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August 24, 1912


JAMA. 1912;LIX(8):623. doi:10.1001/jama.1912.04270080305014

In connection with the issues raised by Wiel1 in regard to angioneurotic edema, namely, the symptomatic character of the affliction, the association of disturbances of the gastrointestinal tract and the consideration of surgical interference which demands the most delicate judgment, the following case, which I was able to observe very closely, is of interest.

The patient, aged 37, has a negative family history with the exception of a slightly neurotic tendency in the mother. He has never suffered from any other sickness with the exception of scarlet fever and chicken-pox in early childhood. Though physically of a hardy and strong development, mentally his make-up is high-mettled, volatile and tense.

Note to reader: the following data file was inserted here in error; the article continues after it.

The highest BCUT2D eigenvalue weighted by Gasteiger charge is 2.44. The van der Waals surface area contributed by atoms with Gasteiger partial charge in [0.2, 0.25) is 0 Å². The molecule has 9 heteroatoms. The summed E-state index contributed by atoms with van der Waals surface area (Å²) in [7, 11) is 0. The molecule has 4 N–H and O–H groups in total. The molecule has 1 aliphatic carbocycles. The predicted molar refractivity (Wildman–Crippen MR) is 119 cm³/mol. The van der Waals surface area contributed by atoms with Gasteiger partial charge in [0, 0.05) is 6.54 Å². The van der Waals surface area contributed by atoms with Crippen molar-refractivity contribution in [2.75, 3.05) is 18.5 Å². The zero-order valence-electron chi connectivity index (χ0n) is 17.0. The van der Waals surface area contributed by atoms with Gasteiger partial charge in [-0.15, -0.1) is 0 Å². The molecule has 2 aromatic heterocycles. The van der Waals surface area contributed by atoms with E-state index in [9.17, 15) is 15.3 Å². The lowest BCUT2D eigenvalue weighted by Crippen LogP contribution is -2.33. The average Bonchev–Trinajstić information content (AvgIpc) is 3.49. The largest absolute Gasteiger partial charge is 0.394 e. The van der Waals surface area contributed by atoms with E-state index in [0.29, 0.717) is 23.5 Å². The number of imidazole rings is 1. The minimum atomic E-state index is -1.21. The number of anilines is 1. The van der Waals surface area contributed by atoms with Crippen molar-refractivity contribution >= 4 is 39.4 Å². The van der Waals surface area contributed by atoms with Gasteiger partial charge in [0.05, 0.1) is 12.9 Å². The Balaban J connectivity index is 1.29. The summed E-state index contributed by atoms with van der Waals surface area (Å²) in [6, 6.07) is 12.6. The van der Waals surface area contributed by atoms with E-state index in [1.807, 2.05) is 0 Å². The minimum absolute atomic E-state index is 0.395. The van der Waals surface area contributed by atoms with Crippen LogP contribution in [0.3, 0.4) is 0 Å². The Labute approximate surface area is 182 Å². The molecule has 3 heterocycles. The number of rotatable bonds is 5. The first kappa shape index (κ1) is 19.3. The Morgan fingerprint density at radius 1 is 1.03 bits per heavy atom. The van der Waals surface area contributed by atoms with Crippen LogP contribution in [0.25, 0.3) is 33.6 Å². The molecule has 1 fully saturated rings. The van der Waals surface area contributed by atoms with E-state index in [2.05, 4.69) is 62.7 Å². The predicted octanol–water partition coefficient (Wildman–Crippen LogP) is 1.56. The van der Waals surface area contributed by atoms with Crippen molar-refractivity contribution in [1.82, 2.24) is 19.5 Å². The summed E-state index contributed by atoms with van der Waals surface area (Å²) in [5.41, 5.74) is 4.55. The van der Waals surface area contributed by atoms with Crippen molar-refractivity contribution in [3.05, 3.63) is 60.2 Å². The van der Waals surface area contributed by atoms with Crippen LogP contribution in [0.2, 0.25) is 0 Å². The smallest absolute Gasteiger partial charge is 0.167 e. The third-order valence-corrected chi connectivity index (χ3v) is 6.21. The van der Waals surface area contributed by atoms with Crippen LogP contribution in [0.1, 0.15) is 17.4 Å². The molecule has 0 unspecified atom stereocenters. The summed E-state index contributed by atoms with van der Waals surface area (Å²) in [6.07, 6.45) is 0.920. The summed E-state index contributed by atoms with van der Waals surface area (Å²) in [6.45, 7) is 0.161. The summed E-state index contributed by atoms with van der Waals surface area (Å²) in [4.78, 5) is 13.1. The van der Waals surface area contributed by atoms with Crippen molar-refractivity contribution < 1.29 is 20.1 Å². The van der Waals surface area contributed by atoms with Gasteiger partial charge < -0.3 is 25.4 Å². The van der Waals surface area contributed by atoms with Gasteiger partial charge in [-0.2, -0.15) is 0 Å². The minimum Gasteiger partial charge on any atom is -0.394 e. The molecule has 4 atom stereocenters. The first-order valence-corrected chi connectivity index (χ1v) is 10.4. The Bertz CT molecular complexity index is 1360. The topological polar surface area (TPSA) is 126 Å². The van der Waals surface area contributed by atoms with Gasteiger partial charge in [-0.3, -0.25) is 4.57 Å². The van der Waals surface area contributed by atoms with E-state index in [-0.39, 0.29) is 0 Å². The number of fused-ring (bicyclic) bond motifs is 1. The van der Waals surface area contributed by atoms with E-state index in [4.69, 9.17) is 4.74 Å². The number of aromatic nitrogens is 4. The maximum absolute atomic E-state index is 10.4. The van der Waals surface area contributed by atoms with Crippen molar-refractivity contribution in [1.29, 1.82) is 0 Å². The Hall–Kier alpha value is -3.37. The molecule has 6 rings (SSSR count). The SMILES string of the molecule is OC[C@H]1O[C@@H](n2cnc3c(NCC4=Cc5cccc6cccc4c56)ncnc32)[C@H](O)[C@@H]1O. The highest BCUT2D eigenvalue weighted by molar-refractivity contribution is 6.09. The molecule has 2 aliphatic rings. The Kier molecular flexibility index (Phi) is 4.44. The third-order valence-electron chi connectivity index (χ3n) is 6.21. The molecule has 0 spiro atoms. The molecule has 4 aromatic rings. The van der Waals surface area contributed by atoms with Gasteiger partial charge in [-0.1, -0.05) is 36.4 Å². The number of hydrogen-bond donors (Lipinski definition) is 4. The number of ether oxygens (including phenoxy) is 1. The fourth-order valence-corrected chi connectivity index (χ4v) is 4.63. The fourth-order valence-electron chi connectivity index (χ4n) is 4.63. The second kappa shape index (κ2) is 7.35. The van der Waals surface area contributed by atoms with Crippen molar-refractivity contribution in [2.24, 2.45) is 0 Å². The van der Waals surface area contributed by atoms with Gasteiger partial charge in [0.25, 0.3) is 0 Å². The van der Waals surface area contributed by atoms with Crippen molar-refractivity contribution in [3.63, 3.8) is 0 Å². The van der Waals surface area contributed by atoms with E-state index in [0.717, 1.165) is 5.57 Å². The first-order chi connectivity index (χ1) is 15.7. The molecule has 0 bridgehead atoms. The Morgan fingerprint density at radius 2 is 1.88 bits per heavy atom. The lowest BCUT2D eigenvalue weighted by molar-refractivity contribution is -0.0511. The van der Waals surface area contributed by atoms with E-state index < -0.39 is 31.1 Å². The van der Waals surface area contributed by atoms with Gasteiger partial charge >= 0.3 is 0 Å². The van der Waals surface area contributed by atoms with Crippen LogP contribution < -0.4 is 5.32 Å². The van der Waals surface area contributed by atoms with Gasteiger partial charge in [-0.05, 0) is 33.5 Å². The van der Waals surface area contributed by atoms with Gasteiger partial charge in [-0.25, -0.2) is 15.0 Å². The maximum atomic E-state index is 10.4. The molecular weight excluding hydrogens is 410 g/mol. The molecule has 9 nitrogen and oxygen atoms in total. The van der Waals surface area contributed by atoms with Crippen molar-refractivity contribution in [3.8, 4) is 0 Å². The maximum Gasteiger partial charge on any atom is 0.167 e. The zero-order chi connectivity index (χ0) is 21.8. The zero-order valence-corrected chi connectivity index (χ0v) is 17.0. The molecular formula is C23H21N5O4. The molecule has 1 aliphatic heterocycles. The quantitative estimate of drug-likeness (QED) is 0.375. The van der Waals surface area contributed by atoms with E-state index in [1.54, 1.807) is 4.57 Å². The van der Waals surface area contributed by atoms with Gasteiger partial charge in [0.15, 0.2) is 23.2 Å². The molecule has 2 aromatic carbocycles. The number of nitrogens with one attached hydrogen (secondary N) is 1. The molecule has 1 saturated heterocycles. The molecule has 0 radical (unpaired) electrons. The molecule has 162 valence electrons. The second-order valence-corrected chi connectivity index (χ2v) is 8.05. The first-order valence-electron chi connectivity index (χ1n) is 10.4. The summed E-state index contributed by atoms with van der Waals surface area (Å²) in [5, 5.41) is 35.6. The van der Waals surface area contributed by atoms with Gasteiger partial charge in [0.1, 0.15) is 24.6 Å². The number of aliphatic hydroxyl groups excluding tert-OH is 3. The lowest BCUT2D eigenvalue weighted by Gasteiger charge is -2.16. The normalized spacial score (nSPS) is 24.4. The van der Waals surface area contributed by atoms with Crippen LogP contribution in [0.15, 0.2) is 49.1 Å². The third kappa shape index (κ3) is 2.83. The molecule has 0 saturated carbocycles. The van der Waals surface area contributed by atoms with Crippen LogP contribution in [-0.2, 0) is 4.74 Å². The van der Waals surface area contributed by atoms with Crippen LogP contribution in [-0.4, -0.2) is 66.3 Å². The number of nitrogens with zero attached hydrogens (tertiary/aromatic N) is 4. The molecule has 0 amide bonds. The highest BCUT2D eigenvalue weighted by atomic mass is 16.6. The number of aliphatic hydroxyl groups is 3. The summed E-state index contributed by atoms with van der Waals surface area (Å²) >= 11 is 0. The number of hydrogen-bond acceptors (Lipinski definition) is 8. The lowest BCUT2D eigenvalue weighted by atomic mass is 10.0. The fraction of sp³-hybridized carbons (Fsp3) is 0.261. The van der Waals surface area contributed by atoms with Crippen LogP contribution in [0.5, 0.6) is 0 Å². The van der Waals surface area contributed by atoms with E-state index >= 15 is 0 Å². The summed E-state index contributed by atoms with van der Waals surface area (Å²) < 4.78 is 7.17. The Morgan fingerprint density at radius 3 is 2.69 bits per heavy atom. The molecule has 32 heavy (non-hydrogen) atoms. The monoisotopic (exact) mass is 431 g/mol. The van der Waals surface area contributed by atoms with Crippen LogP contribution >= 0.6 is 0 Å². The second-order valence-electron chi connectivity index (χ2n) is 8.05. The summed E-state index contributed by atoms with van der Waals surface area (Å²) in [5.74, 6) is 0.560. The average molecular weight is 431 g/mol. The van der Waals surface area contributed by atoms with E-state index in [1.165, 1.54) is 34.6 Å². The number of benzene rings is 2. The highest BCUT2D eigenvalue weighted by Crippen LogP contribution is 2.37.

Although from the age of 8 he had suffered intensely from chilblains, there were no other vasomotor disturbances until 1904, when, while working under some stress, he suddenly developed a large circumscribed swelling on the lower lip. Thereafter, at irregular intervals

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